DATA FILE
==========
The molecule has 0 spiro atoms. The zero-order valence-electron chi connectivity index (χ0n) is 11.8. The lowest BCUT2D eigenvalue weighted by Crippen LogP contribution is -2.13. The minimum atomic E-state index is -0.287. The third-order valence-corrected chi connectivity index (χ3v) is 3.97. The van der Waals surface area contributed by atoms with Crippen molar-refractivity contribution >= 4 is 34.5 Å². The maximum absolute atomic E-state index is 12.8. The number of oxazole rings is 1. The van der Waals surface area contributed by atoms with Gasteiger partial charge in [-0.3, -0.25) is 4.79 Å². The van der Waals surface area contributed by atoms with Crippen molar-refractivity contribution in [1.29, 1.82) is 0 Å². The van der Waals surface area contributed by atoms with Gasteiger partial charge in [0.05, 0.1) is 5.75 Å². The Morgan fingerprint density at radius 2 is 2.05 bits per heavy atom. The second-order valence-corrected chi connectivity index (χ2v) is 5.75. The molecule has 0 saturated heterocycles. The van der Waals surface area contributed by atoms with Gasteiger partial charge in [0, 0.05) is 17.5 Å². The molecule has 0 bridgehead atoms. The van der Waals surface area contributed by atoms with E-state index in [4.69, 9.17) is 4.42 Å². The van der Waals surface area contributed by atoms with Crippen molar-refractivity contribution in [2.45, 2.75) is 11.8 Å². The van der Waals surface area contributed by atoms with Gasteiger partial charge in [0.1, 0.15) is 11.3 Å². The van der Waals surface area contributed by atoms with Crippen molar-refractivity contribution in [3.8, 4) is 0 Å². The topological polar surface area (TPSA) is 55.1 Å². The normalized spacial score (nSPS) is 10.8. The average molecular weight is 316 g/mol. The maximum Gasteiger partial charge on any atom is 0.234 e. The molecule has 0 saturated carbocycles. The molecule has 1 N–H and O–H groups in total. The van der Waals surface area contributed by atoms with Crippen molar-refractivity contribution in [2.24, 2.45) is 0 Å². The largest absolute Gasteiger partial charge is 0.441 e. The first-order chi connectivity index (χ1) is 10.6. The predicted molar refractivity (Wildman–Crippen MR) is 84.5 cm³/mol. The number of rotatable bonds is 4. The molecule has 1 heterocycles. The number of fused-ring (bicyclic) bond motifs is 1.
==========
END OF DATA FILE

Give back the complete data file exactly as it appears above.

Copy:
The molecule has 0 spiro atoms. The zero-order valence-electron chi connectivity index (χ0n) is 11.8. The lowest BCUT2D eigenvalue weighted by Crippen LogP contribution is -2.13. The minimum atomic E-state index is -0.287. The third-order valence-corrected chi connectivity index (χ3v) is 3.97. The van der Waals surface area contributed by atoms with Crippen molar-refractivity contribution >= 4 is 34.5 Å². The maximum absolute atomic E-state index is 12.8. The number of oxazole rings is 1. The van der Waals surface area contributed by atoms with Gasteiger partial charge in [-0.3, -0.25) is 4.79 Å². The van der Waals surface area contributed by atoms with Crippen molar-refractivity contribution in [1.29, 1.82) is 0 Å². The van der Waals surface area contributed by atoms with Gasteiger partial charge in [0.05, 0.1) is 5.75 Å². The Morgan fingerprint density at radius 2 is 2.05 bits per heavy atom. The second-order valence-corrected chi connectivity index (χ2v) is 5.75. The molecule has 0 saturated heterocycles. The van der Waals surface area contributed by atoms with Gasteiger partial charge in [0, 0.05) is 17.5 Å². The molecule has 0 bridgehead atoms. The van der Waals surface area contributed by atoms with E-state index in [4.69, 9.17) is 4.42 Å². The van der Waals surface area contributed by atoms with Crippen molar-refractivity contribution in [2.45, 2.75) is 11.8 Å². The van der Waals surface area contributed by atoms with Gasteiger partial charge in [0.1, 0.15) is 11.3 Å². The van der Waals surface area contributed by atoms with Crippen molar-refractivity contribution in [3.8, 4) is 0 Å². The topological polar surface area (TPSA) is 55.1 Å². The normalized spacial score (nSPS) is 10.8. The average molecular weight is 316 g/mol. The maximum Gasteiger partial charge on any atom is 0.234 e. The molecule has 0 saturated carbocycles. The molecule has 1 N–H and O–H groups in total. The van der Waals surface area contributed by atoms with Crippen molar-refractivity contribution in [2.24, 2.45) is 0 Å². The largest absolute Gasteiger partial charge is 0.441 e. The first-order chi connectivity index (χ1) is 10.6. The predicted molar refractivity (Wildman–Crippen MR) is 84.5 cm³/mol. The number of rotatable bonds is 4. The molecule has 1 heterocycles. The number of fused-ring (bicyclic) bond motifs is 1.